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Even AIs Could Do With a Little Help From Above

Motional, the self-driving joint venture from Hyundia and Aptiv, will pilot integrating V2X data into its cars to give them a bird’s eye view of busy intersections.

This pilot brings together the driverless technology of Motional and the smart infrastructure technology of Derq, an MIT spinoff, to demonstrate a world class and cutting-edge example of V2X (vehicle to everything). In the pilot, cameras, placed high up in busy intersections and connected to Derq’s AI systems running on roadside computers, will transmit data to Motional’s vehicles. The press release reports that:

“From their elevated vantage point, Derq’s system can see cars exiting parking lots, pedestrians stepping between parked cars, and cyclists weaving through cars stopped at a red light. It can also predict their movements to provide advance notice of potentially challenging interactions with Motional’s vehicles.”

Initially, Motional and Derq will evaluate the different viewpoints (from Motional’s sensor suite and Derq’s cameras) offline. By studying the data offline, they can replay a scene over and over, and examine how the driverless vehicle navigates the scene with and without the extra data from Derq’s cameras.

Later in the pilot, Motional’s vehicles will receive Derq’s bird’s-eye view data in real time to help inform their driving. The vehicles will process that view alongside the data received through the vehicles’ LiDAR, cameras, and radar, to make the safest and smartest driving decisions.

Two high traffic and complex intersections in Las Vegas will be used during this pilot. The intersections were selected for their complexity, which includes:

  • Significant pedestrian and cyclist interactions (pedestrian crossings and bike lanes)
  • Challenging sight lines due to trees, signs, and other large obstacles
  • Complex vehicle interactions among multiple lanes of traffic

Motional is a joint venture between Hyundai and Aptiv started in 2020. In describing the company’s approach to the self-driving problem, CEO Karl Lagnemma put it, “Choosing how to get from A to B safely, that’s an emotional decision. So Motional will keep that insight centrally to every product we develop.”

Personal comment:

Driving is no easy feat. And it is dangerous. The CDC shows the consequences of this around the world in numbers: 3,700 people killed per day, with nearly half of those being vulnerable road users (pedestrians, cyclists, and motorcyclists). This leads to a yearly death toll of 1.35 million, and there are many more injuries.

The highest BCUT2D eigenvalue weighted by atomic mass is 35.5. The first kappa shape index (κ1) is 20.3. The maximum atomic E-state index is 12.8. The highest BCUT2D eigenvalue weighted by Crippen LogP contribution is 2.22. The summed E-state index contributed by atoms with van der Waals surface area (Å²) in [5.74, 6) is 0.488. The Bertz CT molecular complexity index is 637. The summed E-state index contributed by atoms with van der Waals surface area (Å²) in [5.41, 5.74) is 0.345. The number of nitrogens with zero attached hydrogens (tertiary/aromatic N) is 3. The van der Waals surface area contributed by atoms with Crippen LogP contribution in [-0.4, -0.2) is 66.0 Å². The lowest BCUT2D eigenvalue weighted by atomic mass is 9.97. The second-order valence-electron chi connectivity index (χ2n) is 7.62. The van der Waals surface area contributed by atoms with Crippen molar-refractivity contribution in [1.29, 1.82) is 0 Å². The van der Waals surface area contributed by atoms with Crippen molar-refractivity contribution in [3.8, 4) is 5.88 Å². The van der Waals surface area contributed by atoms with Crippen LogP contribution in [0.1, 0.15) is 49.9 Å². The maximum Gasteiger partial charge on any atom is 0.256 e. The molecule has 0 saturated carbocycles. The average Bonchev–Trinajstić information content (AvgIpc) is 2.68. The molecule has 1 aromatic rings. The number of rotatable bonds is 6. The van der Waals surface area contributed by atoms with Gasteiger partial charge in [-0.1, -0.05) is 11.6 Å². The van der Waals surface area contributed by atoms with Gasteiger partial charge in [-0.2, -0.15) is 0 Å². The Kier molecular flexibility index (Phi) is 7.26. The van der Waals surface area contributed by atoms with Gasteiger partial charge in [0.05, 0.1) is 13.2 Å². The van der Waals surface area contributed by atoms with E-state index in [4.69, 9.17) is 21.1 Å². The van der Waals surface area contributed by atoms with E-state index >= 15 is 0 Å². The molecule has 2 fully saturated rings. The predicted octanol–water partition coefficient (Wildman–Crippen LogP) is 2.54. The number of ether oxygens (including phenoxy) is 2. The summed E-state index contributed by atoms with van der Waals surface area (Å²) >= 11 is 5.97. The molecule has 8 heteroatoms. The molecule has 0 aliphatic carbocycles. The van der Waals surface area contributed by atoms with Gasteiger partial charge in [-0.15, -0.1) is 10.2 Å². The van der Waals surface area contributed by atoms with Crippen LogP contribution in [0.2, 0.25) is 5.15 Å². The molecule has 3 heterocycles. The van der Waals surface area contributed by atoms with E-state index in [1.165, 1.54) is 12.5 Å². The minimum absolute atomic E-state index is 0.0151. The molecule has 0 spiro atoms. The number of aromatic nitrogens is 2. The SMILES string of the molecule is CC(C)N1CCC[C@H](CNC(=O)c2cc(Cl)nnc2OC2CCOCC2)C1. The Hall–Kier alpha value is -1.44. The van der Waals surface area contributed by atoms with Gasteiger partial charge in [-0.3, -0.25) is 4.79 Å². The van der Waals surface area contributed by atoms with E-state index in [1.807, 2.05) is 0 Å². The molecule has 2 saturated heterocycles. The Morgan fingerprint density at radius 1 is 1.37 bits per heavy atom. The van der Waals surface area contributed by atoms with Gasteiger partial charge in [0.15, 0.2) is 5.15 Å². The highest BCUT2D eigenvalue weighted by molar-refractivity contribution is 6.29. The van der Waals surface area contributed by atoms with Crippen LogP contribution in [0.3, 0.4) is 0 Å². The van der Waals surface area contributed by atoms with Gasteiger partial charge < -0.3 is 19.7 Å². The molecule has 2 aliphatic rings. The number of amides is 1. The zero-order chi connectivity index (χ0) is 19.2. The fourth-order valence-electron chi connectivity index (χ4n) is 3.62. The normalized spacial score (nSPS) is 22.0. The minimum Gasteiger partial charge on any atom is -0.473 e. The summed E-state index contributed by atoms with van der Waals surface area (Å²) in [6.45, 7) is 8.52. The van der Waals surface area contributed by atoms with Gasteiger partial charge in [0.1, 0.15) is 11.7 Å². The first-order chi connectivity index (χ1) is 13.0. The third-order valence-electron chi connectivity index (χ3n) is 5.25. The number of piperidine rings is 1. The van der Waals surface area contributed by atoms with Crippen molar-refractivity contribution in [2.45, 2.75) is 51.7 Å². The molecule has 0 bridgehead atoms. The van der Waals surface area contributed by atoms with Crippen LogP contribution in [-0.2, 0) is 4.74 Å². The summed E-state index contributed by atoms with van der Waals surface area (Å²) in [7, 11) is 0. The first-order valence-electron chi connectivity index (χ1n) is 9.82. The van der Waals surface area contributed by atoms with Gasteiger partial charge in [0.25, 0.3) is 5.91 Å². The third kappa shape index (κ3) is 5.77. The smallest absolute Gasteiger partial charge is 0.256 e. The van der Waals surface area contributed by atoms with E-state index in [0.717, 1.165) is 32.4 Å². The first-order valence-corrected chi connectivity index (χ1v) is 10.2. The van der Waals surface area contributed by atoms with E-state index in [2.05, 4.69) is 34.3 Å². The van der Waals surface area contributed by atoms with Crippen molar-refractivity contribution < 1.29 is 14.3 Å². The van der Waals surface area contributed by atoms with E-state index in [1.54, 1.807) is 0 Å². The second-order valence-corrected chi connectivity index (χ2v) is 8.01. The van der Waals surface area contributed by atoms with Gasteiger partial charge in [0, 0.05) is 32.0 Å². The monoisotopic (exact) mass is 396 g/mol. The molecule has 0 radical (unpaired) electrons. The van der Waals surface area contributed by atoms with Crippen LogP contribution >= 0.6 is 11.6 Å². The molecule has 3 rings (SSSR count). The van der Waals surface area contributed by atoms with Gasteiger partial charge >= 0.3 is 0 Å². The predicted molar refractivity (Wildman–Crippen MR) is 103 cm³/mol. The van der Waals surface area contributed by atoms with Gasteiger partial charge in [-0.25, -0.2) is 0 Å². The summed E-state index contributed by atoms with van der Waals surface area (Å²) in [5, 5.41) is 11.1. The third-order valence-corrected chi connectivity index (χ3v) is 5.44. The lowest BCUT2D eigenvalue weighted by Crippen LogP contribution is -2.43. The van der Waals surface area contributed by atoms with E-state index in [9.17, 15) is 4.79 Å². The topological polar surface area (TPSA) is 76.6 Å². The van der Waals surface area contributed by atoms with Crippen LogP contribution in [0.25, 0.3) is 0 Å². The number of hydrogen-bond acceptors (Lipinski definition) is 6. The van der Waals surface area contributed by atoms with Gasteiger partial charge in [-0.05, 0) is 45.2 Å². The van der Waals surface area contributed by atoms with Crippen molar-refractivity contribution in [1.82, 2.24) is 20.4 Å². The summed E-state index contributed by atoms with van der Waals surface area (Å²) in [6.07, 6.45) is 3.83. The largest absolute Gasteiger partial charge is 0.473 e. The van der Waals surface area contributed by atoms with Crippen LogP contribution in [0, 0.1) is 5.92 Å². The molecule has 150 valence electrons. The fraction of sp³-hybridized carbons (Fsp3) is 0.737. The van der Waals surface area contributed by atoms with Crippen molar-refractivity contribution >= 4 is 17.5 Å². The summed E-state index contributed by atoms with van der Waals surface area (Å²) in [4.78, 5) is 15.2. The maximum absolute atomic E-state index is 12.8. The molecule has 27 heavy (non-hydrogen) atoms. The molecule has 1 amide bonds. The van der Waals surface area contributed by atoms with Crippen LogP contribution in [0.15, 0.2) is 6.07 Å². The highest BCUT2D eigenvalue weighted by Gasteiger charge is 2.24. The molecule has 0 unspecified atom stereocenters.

From a pure perception point of view, we humans are arguably not the most optimally designed for driving. First of all, humans are incapable of responding to something outside of our perceptual field, like a vehicle or pedestrian out of sight because it is blocked by a tree, other vehicle, or the sun reflected off a nearby building. Self-driving cars can improve on this through the use of multiple sensors located onboard the vehicle at once, synthesizing input from vision, radar and lidar – all with different abilities to detect hazards that may not be visible to the human driver – to give a 360-degree field of perception.

But another limitation that comes from being made out of mere flesh and blood is that we can only perceive the world from one particular vantage point at a time. Computers do not face this limitation, as anyone familiar with the concept of IoT (or Internet of Everything) can tell you. So why not leverage this advantage too in the journey to make self-driving cars safer than their human counterparts? V2X capabilities, such as the bird’s-eye view provided by Derq, could certainly give Motional’s self-driving vehicles a distinct advantage over that of other self-driving systems without V2X integrated. But more data is not always the optimal solution to complex problems, and this approach comes with its own risks. Relying on V2X infrastructure could make the scaling up of self-driving vehicles too dependent on local authority budgets and the rollout of that infrastructure. That being said, Motional seems aware of this as they specifically state that the trial is focused on high complexity intersections, meaning that they probably envision this technology to be supplementary rather than integral to their self-driving vehicle’s abilities.

It will be interesting to follow the results of this pilot and see if any of the other self-driving developers will jump onboard V2X as well.

Written by Joshua Bronson,
RISE Mobility & Systems (Människa-autonomi)